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Lancet. 2012 Nov 3;380(9853):1583-9. doi: 10.1016/S0140-6736(12)60776-4. Epub 2012 Aug 28.

Gabapentin for refractory chronic cough: a randomised, double-blind, placebo-controlled trial.

Author information

1
Priority Centre for Asthma and Respiratory Diseases, School of Medicine and Public Health, The University of Newcastle, Newcastle, NSW, Australia. nicole.ryan@newcastle.edu.au

Abstract

BACKGROUND:

Refractory chronic cough causes substantial symptoms and quality-of-life impairment. Similarities between central reflex sensitisation in refractory chronic cough and neuropathic pain suggest that neuromodulators such as gabapentin might be effective for refractory chronic cough. We established the efficacy of gabapentin in patients with refractory chronic cough.

METHODS:

This randomised, double-blind, placebo-controlled trial was undertaken at an outpatient clinic in Australia. Adults with refractory chronic cough (>8 weeks' duration) without active respiratory disease or infection were randomly assigned to receive gabapentin (maximum tolerable daily dose of 1800 mg) or matching placebo for 10 weeks. Block randomisation was done with randomisation generator software, stratified by sex. Patients and investigators were masked to assigned treatment. The primary endpoint was change in cough-specific quality of life (Leicester cough questionnaire [LCQ] score) from baseline to 8 weeks of treatment, analysed by intention to treat. This study is registered with the Australian New Zealand Clinical Trials Registry, number ACTRN12608000248369.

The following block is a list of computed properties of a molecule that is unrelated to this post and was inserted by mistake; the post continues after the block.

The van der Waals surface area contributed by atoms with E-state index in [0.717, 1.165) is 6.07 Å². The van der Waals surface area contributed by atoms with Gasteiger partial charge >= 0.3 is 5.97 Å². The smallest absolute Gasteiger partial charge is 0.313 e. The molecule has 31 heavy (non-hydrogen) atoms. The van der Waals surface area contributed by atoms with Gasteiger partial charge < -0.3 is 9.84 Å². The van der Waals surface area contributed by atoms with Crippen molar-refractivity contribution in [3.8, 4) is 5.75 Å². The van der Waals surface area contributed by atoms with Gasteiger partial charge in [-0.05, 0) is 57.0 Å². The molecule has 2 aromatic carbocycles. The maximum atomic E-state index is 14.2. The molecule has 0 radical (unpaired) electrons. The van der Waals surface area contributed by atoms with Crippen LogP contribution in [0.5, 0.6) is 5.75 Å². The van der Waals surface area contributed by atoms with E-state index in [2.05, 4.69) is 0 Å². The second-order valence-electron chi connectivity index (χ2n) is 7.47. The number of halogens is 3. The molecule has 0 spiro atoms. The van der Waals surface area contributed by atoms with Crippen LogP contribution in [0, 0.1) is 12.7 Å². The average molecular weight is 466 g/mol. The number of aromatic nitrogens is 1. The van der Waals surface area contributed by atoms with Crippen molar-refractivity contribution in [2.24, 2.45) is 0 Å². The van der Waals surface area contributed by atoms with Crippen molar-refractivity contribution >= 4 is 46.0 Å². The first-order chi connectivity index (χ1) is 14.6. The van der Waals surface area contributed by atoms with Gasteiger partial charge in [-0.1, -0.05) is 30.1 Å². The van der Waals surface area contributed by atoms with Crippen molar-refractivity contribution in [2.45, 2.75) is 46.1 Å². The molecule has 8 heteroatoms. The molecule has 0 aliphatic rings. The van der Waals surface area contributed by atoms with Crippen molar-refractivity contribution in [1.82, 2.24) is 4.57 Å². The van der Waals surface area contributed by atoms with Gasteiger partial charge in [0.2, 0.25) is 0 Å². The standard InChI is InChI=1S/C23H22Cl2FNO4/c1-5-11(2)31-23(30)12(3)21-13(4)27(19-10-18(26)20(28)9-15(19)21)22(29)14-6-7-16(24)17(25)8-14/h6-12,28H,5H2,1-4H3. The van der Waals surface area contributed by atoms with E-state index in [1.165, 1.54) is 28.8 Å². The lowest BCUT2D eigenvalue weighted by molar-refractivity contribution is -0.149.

FINDINGS:

62 patients were randomly assigned to gabepentin (n=32) or placebo (n=30) and ten patients withdrew before the study end. Gabapentin significantly improved cough-specific quality of life compared with placebo (between-group difference in LCQ score during treatment period 1·80, 95% CI 0·56-3·04; p=0·004; number needed to treat of 3·58). Side-effects occurred in ten patients (31%) given gabapentin (the most common being nausea and fatigue) and three (10%) given placebo.

INTERPRETATION:

The treatment of refractory chronic cough with gabapentin is both effective and well tolerated. These positive effects suggest that central reflex sensitisation is a relevant mechanism in refractory chronic cough.

FUNDING:

National Health and Medical Research Council of Australia and Hunter Medical Research Institute, Newcastle, Australia.

PMID:
22951084
DOI:
10.1016/S0140-6736(12)60776-4
[Indexed for MEDLINE]
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